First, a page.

These included:

  • A consideration of what might be termed ‘human rights and welfare’, which could include an examination of poverty and social problems associated with the unequal distribution of power;
  • Development issues, which would involve an examination of the developed world’s response to third world issues;
  • An investigation of ‘conflict and war’, which would deal with the history of militarism, warfare, the arms race, weapons technology and the issue of disarmament;
  • Major global issues such as the historical development of nationalism and its effects on world events, particularly war;
  • Some consideration of personal development and the importance of conflict resolution.

“Much still has to be done before peace education can become an accepted and approved reality in Australian education,” Senator Ryan said.

Peace education is not a matter for one government or one organisation. A concerted effort among Commonwealth and State Governments, non-government education authorities, teachers, and the general community is needed.”

Encouraging signs of change in Victoria and Queensland

West said there are positive signs of change in Victoria and Queensland, whose governments have updated their learning materials and sponsorship policies to recognise that companies that make weapons are not good partners for schools.

“This is a great step forward, and we’re happy to be engaging with the NSWTF to seek similar changes in NSW,” West said.

No, war is not inevitable

In 1931, an article that appeared in the British newspaper The Times quoted Mahatma Gandhi as saying, “If we are to reach real peace in this world, we shall have to begin with the children”.

There are others however, from Sigmund Freud to Leo Tolstoy, who have argued that war is an inevitable event; an ingrained feature of human nature.

In 1932 Albert Einstein asked Freud, ‘Is there any way of delivering mankind from the menace of war?’ Freud answered that war is inevitable because humans have an instinct to self-destroy, a death instinct which we must externalise to survive.

Leo Tolstoy’s ‘War and Peace’ asserts that war, fuelled by inherent human aggression and ego, inevitably imbues life and death with meaning, and is therefore here to stay.

Likewise, Hungarian-American psychoanalyst Franz Alexander, peacetime is nothing more than “a period of preparation for future wars that are inevitable”.

Another example of war’s supposed inevitability that is sometimes brought up is that if a large, powerful nation wants something it cannot get by non-violent means from a smaller, weaker nation, it will invade that country to seize it – whether that be mineral resources, or land that is of religious or cultural significance – by force.

So, is war really inevitable? And are ongoing efforts aimed at getting kids to un-learn this seemingly inbuilt feature of humanity nothing more than a fanciful endeavour?

The answer to that question is, fortunately, no.

More than four decades of study into the drivers of aggression reveal that peace does, in fact, have a real chance.

Henri Parens, groundbreaking psychiatrist and psychoanalyst, author, and inspirational Holocaust survivor, published a book in 2014, titled: ‘War is Not Inevitable: On the Psychology of War and Aggression’, in which he argues that our historical tendency towards destructiveness stems from excessive psychic pain rather than an inherent aggressive drive.

“Humans have the capacity to choose peace over violence,” Parens wrote. “We need to educate ourselves about the causes of war and develop strategies for preventing it. We also need to create a culture of peace, where people are taught to resolve conflict peacefully.”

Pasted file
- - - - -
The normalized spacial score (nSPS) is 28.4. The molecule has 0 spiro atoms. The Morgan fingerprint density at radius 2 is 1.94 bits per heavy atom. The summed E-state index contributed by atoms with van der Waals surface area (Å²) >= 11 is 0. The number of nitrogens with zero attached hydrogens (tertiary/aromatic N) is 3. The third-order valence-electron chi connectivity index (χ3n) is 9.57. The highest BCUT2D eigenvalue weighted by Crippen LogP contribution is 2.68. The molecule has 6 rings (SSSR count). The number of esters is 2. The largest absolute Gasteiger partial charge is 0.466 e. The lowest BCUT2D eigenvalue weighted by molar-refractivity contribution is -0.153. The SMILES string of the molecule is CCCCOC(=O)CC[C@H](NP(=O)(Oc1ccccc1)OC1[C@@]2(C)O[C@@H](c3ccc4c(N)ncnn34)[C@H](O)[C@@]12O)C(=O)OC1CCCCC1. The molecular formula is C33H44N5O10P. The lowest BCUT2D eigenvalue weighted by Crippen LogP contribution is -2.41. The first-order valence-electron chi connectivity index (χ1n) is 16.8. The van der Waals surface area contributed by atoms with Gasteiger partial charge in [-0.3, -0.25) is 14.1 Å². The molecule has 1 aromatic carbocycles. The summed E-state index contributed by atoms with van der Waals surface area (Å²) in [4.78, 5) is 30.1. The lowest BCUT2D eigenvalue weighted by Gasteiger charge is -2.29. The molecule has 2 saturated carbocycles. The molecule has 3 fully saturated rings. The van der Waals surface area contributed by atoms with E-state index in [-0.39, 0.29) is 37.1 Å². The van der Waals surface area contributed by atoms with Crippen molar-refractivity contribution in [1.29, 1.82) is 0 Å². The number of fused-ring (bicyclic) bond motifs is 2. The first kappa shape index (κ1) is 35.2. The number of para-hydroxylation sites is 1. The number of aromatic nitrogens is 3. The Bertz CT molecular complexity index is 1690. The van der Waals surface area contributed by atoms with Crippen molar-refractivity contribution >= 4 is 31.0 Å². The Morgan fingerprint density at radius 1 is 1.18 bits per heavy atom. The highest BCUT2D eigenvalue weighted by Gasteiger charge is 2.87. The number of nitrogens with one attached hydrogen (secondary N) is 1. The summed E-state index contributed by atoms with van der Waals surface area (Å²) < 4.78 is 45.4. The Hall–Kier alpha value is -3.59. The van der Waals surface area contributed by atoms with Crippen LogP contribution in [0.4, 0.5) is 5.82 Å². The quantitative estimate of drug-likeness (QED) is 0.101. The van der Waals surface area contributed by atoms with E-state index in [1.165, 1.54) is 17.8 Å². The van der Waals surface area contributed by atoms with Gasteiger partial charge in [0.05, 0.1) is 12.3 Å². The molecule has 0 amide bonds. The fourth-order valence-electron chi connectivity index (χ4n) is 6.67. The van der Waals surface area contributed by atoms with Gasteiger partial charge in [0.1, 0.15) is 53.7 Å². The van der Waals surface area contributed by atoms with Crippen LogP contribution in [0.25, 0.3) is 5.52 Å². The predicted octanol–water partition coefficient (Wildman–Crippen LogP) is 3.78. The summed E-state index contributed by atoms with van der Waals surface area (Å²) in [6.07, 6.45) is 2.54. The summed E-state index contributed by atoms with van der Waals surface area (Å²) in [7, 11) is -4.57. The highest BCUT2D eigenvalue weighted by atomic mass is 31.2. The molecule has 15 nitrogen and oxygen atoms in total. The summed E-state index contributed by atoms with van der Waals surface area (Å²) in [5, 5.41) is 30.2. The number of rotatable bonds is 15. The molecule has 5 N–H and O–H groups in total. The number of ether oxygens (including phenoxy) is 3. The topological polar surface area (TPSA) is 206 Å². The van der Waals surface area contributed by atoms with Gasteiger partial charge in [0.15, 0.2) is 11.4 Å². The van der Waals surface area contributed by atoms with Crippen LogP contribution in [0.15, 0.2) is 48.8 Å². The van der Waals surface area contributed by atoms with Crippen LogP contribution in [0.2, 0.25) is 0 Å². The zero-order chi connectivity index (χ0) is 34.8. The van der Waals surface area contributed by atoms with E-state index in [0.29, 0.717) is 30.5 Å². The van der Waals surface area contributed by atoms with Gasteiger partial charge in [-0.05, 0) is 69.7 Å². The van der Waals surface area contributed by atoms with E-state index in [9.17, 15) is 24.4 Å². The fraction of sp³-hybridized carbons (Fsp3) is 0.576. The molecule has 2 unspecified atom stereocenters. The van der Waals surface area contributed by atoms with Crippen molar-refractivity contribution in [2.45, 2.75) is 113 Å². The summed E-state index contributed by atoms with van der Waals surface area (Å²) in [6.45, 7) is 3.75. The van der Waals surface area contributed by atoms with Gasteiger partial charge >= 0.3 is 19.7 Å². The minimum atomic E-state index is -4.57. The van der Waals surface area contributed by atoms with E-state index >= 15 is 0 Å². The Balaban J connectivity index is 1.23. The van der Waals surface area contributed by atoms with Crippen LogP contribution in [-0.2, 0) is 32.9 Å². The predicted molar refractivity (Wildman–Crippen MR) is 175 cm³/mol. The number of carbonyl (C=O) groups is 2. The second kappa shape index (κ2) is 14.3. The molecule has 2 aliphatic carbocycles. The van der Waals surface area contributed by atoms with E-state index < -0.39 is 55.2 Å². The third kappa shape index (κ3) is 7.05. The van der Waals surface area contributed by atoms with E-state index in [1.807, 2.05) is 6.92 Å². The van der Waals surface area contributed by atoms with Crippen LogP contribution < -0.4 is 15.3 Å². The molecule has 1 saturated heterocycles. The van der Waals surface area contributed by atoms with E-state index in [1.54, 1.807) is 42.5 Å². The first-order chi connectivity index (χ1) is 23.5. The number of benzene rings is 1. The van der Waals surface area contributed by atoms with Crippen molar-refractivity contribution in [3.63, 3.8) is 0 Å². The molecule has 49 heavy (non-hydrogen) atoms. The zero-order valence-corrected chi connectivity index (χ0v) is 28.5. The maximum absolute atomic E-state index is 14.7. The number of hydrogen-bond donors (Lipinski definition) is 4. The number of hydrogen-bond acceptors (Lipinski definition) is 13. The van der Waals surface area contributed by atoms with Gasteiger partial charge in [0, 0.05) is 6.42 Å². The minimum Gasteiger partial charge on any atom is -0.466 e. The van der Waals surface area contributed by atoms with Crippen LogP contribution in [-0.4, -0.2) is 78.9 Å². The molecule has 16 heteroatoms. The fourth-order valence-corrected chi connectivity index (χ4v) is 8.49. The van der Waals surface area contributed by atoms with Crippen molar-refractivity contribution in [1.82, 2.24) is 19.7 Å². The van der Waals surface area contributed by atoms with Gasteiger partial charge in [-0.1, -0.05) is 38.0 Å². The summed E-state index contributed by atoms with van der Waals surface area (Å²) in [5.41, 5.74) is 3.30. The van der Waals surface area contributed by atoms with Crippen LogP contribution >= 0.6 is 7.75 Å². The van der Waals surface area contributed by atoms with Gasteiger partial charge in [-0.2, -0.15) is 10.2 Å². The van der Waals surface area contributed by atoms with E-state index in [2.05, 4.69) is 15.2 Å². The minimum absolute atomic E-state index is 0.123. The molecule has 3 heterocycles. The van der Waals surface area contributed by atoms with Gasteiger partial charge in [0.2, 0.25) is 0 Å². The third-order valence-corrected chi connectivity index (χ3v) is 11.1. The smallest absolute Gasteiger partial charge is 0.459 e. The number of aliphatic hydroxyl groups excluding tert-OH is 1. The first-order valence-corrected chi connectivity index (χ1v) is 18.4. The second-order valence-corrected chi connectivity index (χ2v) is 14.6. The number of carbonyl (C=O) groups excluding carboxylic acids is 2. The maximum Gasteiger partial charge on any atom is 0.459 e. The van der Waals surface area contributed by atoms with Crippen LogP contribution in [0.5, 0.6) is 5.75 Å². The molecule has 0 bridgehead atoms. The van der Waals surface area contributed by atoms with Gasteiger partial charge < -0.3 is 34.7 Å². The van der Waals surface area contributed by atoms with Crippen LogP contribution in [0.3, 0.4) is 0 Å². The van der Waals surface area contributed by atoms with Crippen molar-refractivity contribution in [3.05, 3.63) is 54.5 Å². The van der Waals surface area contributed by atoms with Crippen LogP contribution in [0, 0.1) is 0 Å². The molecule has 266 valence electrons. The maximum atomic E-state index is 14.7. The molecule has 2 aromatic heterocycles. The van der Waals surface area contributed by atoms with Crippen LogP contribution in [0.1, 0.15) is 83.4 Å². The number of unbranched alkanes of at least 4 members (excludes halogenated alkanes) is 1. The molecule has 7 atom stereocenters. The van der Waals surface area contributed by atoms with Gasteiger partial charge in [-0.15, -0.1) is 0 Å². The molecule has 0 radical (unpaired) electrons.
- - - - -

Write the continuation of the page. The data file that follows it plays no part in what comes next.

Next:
In this context, schools have perhaps the most important place of any institution when it comes to making meaningful changes. After all, today’s young people will become tomorrow’s leaders.

On June 12, two-term Illinois governor J.B. Pritzker gave a commencement speech at Northwestern University in Evanston, Illinois, in which he distinguished an unevolved society from an evolved society by explaining it in terms of empathy and compassion.

“When we see someone who doesn’t look like us, or sound like us, or act like us, or love like us, or live like us — the first thought that crosses almost everyone’s brain is rooted in either fear or judgment or both. That’s evolution. We survived as a species by being suspicious of things we aren’t familiar with,” he said.

“In order to be kind, we have to shut down that animal instinct and force our brain to travel a different pathway. Empathy and compassion are evolved states of being. They require the mental capacity to step past our most primal urges.”

Pritzker continues: “I’m here to tell you that when someone’s path through this world is marked with acts of cruelty, they have failed the first test of an advanced society.”

Schools are where peace can begin, and war can end

Pointing to today’s precarious geopolitical climate, West said there is perhaps no better time than now for schools to ramp up peace education than now.

“There is a long tradition of Australian educators teaching the importance of peace across the curriculum. Schools’ focus on things like tolerance for difference, or restorative approaches to conflict, are also great examples of how education contributes to a more peaceful society,” she said.

“In our current geopolitical climate – with the prospect of war looming – we think there’s also a need to loudly and explicitly challenge the normalisation of war, examine the underlying causes of conflict, and to ask who suffers – and who benefits – when war happens.”

West said rejecting the influence in education of corporations that profit from war is “a concrete action” schools can take to foster future leaders who can take up this challenge.

“School principals play an absolutely definitive role in eliminating harmful influence in education, and we’re here to help them do just that,” she said.

“Principals can choose not to participate in programs branded by weapons companies, adopt internal policies on the matter, ask education departments to improve policies, and ask their favourite STEM programs to reconsider their association with companies that do harm.”